As for disassembly….  the head obviously comes right off the body – this is how cells are changed.  But past there, I can’t say too much about driver access.  The lens is held down by a screwed in bezel ring.  The tailcap is probably serviceable too – the rubber switch looks to be held in place by a screw in ring too.

Size

Like I said above, this light is very reminiscent of a pager.  Maybe a little longer?  But who even knows what that is now anyway… sorry.

The dimensions are as follows: Length: 3.19″, Width: 1.6″, Height: 0.83″.

20170721-IMG_2818.jpg

It’s not a big light, but I will say it seems more suited to belt-clip-wear than pocket-clip-wear.  It just usually felt a bit big in my pocket, owing to the 1.6″ width.

20170721-IMG_2832.jpg

Retention

A pocket clip is provided and installed, and is directional.  It can be removed and will leave almost no evidence, except a tiny spot where the screw holes are and where the clip touches the light.

20170721-IMG_2819.jpg

The clip is cleverly designed so that the “mouth” end provides a little foot – and the light will rest on the clip side, fully supported by the clip, just fine.

Also provided is a lanyard, which attaches on the tail end, through the actual body of the light.

Power

The MT22A is powered by two AA cells.  The manual does not mention Li-ion support, but primary AA and rechargeable AA are good to go.  All my testing was done with Eneloops.  The tubes are directional, with mechanical reverse polarity protection; the cells will only work in the correct direction.  That is, they work with the positive terminal toward the button, and the negative terminal toward the spring, on both sides.  The cells will be opposing each other.  I find that when putting the head back on the light, one must depress the ‘release’ button.  I expect that’s by design, which means head is essentially locked on.  It also means that the head doesn’t “click” into place (and this is one of my complaints with the light).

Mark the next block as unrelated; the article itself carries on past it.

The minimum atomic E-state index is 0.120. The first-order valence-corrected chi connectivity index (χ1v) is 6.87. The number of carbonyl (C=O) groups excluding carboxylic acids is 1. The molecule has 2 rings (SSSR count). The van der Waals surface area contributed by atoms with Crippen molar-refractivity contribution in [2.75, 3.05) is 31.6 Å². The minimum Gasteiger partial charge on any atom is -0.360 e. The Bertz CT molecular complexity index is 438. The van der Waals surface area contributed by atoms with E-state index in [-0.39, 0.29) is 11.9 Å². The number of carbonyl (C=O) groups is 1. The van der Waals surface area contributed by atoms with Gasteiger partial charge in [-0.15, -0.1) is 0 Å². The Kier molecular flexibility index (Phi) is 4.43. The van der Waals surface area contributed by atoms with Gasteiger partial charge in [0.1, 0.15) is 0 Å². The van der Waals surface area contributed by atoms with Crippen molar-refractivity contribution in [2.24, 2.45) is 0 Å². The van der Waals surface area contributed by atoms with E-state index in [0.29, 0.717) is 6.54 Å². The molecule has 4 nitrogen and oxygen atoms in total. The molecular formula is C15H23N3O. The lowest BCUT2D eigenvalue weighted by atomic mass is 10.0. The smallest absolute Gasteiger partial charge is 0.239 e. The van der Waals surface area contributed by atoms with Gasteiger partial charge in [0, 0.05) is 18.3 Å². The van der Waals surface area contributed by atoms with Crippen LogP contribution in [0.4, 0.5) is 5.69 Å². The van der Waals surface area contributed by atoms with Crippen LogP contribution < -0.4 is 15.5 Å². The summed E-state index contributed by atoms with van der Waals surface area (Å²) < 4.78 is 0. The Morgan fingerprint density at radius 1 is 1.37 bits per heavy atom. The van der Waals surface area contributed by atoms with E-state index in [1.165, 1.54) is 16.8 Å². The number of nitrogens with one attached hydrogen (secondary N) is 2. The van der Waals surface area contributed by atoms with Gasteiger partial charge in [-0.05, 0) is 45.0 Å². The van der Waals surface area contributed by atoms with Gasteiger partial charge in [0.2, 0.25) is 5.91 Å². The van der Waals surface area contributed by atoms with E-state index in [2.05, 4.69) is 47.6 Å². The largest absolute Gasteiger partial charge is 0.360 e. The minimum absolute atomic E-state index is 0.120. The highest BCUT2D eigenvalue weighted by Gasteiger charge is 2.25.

I performed a runtime test on High.  After this runtime on High (which was shut off at around 10 lux), the cell voltage was 1.152 and 1.139V.

runtime.png

The light does drop from turbo, but the drop is 1) not too fast) and 2) makes it to 90% over the course of 10 minutes, which is respectable.  Then the stepdown is very stable at around 70% for almost 2 hours, which is again, respectable.

User Interface and Operation

There is a single reverse clicky tail cap switch, with a rubber boot.  The click is very clicky.  The light can be mode cycled while it’s on, and do so in a H>M>L>Strobe.  That’s right, strobe is in the main group, and can’t be avoided.  Although, technically that’s not true:  The light will reset after 2 seconds (when off), and the next mode will be High.  This means it’s possible to avoid strobe altogether.  I won’t say that’s ideal, but it does seem purposeful, and intended this way.  Here’s a little UI table: